First, if money is not going to be printed, it has to come from somewhere. If the government borrows a dollar from you, that is a dollar that you do not spend, or that you do not lend to a company to spend on new investment. Every dollar of increased government spending must correspond to one less dollar of private spending. Jobs created by stimulus spending are offset by jobs lost from the decline in private spending. We can build roads instead of factories, but fiscal stimulus can’t help us to build more of both. This is just accounting, and does not need a complex argument about “crowding out.”
Calling Brad DeLong:
Now the NIPA savings-investment identity holds in all models--it is, after all, an identity, true by definition and construction. And every single model that has been built in which there is a possibility of high unemployment and idle resources is a model in which fiscal policy works because increases in government spending lead to unexpected declines in inventories and unexpected declines in inventories lead to firms to expand production, which leads to increases in income and saving. I would, therefore, say that Fama's claim is "wrong". Not only does it not hold in all models in the class, it does not hold in any models in the class.
His second “fallacy” is just strange:
Second, investment is “spending” every bit as much as consumption. Fiscal stimulus advocates want money spent on consumption, not saved. They evaluate past stimulus programs by whether people who got stimulus money spent it on consumption goods rather save it. But the economy overall does not care if you buy a car, or if you lend money to a company that buys a forklift.
Any reading of the General Theory by Lord Keynes would also say that advocates of fiscal stimulus would assign as high a multiplier to increasing investment demand as we assign to increasing consumption. Has Cochrane not noticed that the Obama fiscal policy wants to increase public investment rather than stimulate consumption?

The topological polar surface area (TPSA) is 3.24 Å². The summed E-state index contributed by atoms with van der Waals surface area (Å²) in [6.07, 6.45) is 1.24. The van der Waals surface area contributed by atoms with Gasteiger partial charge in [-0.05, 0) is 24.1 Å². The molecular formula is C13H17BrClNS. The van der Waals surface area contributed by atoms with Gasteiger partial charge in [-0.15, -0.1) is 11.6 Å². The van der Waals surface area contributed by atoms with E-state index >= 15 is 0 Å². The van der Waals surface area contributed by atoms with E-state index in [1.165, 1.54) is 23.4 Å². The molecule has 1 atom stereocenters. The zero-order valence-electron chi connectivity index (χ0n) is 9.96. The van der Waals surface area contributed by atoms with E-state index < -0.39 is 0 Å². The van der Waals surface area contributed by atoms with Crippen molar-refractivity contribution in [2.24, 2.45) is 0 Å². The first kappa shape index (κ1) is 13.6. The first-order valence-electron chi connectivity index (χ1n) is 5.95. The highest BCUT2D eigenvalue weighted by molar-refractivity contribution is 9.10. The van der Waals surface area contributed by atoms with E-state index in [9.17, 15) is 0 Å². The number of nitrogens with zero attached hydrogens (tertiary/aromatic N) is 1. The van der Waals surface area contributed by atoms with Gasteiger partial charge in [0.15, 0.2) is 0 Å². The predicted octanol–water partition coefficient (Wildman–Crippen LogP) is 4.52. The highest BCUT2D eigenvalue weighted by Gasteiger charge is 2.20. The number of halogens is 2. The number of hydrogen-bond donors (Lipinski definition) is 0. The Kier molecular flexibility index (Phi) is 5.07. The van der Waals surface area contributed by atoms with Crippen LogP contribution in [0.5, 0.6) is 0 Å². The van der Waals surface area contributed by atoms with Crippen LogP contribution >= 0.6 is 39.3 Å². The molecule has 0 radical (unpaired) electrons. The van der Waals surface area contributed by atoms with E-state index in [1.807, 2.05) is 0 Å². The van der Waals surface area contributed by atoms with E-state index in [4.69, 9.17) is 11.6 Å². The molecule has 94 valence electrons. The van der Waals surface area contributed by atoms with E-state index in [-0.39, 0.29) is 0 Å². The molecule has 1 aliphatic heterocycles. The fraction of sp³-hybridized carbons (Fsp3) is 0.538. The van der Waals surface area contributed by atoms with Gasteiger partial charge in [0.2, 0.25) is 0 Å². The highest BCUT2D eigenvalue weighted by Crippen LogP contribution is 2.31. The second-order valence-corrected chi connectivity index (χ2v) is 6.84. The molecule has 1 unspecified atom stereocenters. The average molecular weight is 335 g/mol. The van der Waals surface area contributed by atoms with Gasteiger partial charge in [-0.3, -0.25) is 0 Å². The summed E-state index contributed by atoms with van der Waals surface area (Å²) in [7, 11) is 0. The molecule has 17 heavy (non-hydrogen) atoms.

He closes by showing he does not understand Ricardian Equivalence:
Third, people must ignore the fact that the government will raise future taxes to pay back the debt. If you know your taxes will go up in the future, the right thing to do with a stimulus check is to buy government bonds so you can pay those higher taxes. Now the net effect of fiscal stimulus is exactly zero, except to raise future tax distortions. The classic arguments for fiscal stimulus presume that the government can systematically fool people.
Oh good grief! If we were talking about temporary reductions in taxes – which would have to later be followed by tax surcharges – then Ricardian Equivalence predicts no increase in aggregate demand. But if we are talking about temporary increases in government purchases then rational households would realize that the increase in their lifetime tax bills would be quite modest, which would imply a small reduction in consumption demand relative to the large increase in government purchases.
I have to wonder John Cochrane could even pass the macroeconomic class offered at Greg Mankiw’s college! I also have to wonder why Greg Mankiw keeps posting without comment such incredibly silly arguments against fiscal stimulus.